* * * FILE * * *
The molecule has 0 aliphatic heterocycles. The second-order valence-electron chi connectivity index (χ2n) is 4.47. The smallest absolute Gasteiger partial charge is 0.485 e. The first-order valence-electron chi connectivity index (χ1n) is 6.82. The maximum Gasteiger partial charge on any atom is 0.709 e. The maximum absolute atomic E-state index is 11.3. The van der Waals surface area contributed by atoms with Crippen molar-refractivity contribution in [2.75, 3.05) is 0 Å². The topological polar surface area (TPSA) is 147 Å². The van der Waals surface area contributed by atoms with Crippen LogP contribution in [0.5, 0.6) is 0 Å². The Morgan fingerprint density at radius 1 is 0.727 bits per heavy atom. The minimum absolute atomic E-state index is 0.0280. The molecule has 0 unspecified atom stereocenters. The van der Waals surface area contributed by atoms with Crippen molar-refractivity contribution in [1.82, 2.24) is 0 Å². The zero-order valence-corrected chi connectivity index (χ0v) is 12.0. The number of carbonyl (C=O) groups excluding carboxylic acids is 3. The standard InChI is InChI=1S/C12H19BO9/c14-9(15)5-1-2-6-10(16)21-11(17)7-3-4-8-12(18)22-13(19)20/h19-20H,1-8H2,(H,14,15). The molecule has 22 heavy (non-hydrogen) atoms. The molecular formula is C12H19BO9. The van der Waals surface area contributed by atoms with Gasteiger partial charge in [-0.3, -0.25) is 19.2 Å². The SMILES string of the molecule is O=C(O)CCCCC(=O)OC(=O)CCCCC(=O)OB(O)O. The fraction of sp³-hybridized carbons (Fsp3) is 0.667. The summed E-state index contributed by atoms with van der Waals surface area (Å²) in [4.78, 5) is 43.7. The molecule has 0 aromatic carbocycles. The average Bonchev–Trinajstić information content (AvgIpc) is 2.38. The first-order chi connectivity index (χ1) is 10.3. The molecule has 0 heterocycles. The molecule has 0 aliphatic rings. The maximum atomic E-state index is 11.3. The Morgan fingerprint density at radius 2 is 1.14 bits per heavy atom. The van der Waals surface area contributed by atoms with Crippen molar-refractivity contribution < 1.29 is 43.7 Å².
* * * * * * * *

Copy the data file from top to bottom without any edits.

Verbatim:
The molecule has 0 aliphatic heterocycles. The second-order valence-electron chi connectivity index (χ2n) is 4.47. The smallest absolute Gasteiger partial charge is 0.485 e. The first-order valence-electron chi connectivity index (χ1n) is 6.82. The maximum Gasteiger partial charge on any atom is 0.709 e. The maximum absolute atomic E-state index is 11.3. The van der Waals surface area contributed by atoms with Crippen molar-refractivity contribution in [2.75, 3.05) is 0 Å². The topological polar surface area (TPSA) is 147 Å². The van der Waals surface area contributed by atoms with Crippen LogP contribution in [0.5, 0.6) is 0 Å². The Morgan fingerprint density at radius 1 is 0.727 bits per heavy atom. The minimum absolute atomic E-state index is 0.0280. The molecule has 0 unspecified atom stereocenters. The van der Waals surface area contributed by atoms with Crippen molar-refractivity contribution in [1.82, 2.24) is 0 Å². The zero-order valence-corrected chi connectivity index (χ0v) is 12.0. The number of carbonyl (C=O) groups excluding carboxylic acids is 3. The standard InChI is InChI=1S/C12H19BO9/c14-9(15)5-1-2-6-10(16)21-11(17)7-3-4-8-12(18)22-13(19)20/h19-20H,1-8H2,(H,14,15). The molecule has 22 heavy (non-hydrogen) atoms. The molecular formula is C12H19BO9. The van der Waals surface area contributed by atoms with Gasteiger partial charge in [-0.3, -0.25) is 19.2 Å². The SMILES string of the molecule is O=C(O)CCCCC(=O)OC(=O)CCCCC(=O)OB(O)O. The fraction of sp³-hybridized carbons (Fsp3) is 0.667. The summed E-state index contributed by atoms with van der Waals surface area (Å²) in [4.78, 5) is 43.7. The molecule has 0 aromatic carbocycles. The average Bonchev–Trinajstić information content (AvgIpc) is 2.38. The first-order chi connectivity index (χ1) is 10.3. The molecule has 0 heterocycles. The molecule has 0 aliphatic rings. The maximum atomic E-state index is 11.3. The Morgan fingerprint density at radius 2 is 1.14 bits per heavy atom. The van der Waals surface area contributed by atoms with Crippen molar-refractivity contribution < 1.29 is 43.7 Å².